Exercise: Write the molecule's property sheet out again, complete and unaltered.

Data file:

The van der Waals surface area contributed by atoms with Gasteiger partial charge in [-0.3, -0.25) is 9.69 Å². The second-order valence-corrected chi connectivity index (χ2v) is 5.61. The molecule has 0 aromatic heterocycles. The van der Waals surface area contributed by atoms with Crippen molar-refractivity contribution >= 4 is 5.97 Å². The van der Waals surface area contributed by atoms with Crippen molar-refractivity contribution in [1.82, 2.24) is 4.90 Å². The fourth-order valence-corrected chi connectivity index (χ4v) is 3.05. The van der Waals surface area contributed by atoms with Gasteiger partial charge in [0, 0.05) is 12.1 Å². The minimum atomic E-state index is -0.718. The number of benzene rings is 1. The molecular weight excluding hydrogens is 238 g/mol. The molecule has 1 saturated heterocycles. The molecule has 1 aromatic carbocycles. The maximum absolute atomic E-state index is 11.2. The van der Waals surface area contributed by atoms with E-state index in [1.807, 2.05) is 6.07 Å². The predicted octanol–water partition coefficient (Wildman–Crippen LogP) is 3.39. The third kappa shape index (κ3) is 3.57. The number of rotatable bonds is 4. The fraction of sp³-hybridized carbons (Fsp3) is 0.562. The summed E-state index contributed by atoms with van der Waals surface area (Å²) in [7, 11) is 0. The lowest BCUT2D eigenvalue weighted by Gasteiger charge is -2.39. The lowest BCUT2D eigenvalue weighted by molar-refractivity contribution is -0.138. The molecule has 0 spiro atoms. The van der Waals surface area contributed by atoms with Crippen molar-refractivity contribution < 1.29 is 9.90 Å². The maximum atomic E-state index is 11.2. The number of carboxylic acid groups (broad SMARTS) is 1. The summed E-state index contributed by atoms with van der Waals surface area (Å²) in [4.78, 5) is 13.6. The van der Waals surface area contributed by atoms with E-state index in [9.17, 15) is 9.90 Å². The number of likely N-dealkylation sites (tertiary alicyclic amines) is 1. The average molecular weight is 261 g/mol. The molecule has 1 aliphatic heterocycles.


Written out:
The van der Waals surface area contributed by atoms with Gasteiger partial charge in [-0.3, -0.25) is 9.69 Å². The second-order valence-corrected chi connectivity index (χ2v) is 5.61. The molecule has 0 aromatic heterocycles. The van der Waals surface area contributed by atoms with Crippen molar-refractivity contribution >= 4 is 5.97 Å². The van der Waals surface area contributed by atoms with Crippen molar-refractivity contribution in [1.82, 2.24) is 4.90 Å². The fourth-order valence-corrected chi connectivity index (χ4v) is 3.05. The van der Waals surface area contributed by atoms with Gasteiger partial charge in [0, 0.05) is 12.1 Å². The minimum atomic E-state index is -0.718. The number of benzene rings is 1. The molecular weight excluding hydrogens is 238 g/mol. The molecule has 1 saturated heterocycles. The molecule has 1 aromatic carbocycles. The maximum absolute atomic E-state index is 11.2. The van der Waals surface area contributed by atoms with E-state index in [1.807, 2.05) is 6.07 Å². The predicted octanol–water partition coefficient (Wildman–Crippen LogP) is 3.39. The third kappa shape index (κ3) is 3.57. The number of rotatable bonds is 4. The fraction of sp³-hybridized carbons (Fsp3) is 0.562. The summed E-state index contributed by atoms with van der Waals surface area (Å²) in [7, 11) is 0. The lowest BCUT2D eigenvalue weighted by Gasteiger charge is -2.39. The lowest BCUT2D eigenvalue weighted by molar-refractivity contribution is -0.138. The molecule has 0 spiro atoms. The van der Waals surface area contributed by atoms with Crippen molar-refractivity contribution < 1.29 is 9.90 Å². The maximum atomic E-state index is 11.2. The number of carboxylic acid groups (broad SMARTS) is 1. The summed E-state index contributed by atoms with van der Waals surface area (Å²) in [4.78, 5) is 13.6. The van der Waals surface area contributed by atoms with E-state index in [9.17, 15) is 9.90 Å². The number of likely N-dealkylation sites (tertiary alicyclic amines) is 1. The average molecular weight is 261 g/mol. The molecule has 1 aliphatic heterocycles.